In 2006, the Government of Alberta committed to a nine-point bioenergy plan that included three bioenergy grant programs to encourage investment in bioenergy production in Alberta and to develop Alberta’s biofuel capacity and infrastructure for biofuel products distribution. Subsequently, in 2008, the government released its climate change strategy, which identified expanding the use of renewable energy sources and developing new bioenergy products in Alberta as a key component of meeting the province’s emissions reduction targets.

In 2008, we audited the biorefining and infrastructure bioenergy grant programs administered by the Department of Energy. The credit program was not included as part of the original audit. Alberta’s Bioenergy Policy Framework requires an assessment of the environmental impact of bioenergy products from projects that receive grants. We found that the grant applications for the biorefining and infrastructure programs did not provide any environmental impact information and the department’s criteria for evaluating the projects did not include an assessment of the environmental impact. We made a three-part recommendation to the department in our October 2008 report.

What we examined

We assessed the bioenergy program systems in place to ensure that sufficient information is gathered from grant applicants and recipients to quantify positive environmental impacts—primarily carbon dioxide emissions.

What we found

While the department had taken initial steps to make improvements, we found that it had not implemented our recommendation. It still did not require biorefining and infrastructure grant applicants to demonstrate their product’s positive environmental impact relative to comparable non-renewable energy products. Also, we found that the department’s decision to fund projects under the two programs was not well documented. We are not repeating the original recommendation, since the two grant programs that were part of the 2008 audit are no longer accepting applications. However, based on the evidence gathered to follow up on the original recommendation, we identified areas in which the department could improve the ongoing credit program and the ongoing reports it requires for the biorefining and infrastructure programs, as they relate to emission reductions.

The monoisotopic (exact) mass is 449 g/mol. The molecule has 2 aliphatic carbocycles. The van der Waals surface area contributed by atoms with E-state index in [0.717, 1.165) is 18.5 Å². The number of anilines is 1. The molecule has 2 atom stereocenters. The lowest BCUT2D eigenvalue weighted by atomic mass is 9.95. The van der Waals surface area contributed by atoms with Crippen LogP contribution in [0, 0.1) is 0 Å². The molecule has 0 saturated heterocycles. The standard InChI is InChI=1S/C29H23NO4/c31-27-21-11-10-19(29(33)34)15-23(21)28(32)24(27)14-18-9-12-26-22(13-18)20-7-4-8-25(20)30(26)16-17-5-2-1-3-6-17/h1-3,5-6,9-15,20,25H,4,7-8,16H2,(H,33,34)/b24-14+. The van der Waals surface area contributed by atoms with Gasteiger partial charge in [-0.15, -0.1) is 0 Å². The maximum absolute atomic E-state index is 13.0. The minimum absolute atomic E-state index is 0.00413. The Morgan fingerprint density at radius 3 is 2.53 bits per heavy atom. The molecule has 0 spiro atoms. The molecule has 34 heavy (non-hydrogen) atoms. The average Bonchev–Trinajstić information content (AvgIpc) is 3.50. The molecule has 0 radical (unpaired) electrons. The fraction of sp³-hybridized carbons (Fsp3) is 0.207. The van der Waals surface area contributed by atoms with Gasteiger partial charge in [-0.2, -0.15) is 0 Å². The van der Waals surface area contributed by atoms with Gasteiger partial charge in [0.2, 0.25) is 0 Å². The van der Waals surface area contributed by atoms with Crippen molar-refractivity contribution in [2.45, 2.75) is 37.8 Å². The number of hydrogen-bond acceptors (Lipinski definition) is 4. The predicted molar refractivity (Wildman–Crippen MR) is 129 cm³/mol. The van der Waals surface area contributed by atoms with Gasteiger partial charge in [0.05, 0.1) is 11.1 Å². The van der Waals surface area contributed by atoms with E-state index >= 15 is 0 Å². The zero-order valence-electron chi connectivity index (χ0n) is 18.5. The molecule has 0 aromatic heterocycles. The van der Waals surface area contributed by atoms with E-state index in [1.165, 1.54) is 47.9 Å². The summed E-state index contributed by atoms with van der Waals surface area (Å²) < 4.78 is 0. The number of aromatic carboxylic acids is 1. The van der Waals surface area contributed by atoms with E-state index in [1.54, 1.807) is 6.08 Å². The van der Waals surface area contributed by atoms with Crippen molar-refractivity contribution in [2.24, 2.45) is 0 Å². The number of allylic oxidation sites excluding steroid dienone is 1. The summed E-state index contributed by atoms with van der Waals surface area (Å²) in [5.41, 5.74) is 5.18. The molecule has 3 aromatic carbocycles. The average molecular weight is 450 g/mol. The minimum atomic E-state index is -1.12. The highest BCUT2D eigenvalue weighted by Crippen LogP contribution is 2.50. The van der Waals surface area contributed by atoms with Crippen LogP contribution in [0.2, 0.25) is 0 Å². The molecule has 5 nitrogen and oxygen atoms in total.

Why is this important to Albertans

Bioenergy is considered one of the elements within the climate change strategy that will assist in reducing emissions. If the bioenergy projects the government funds do not reduce emissions as expected, the government may have to reduce emissions in other areas to achieve its targets. Since the inception of the bioenergy programs in 2006 up until March 31, 2012, the Department of Energy has awarded bioenergy grants totalling approximately $200 million.

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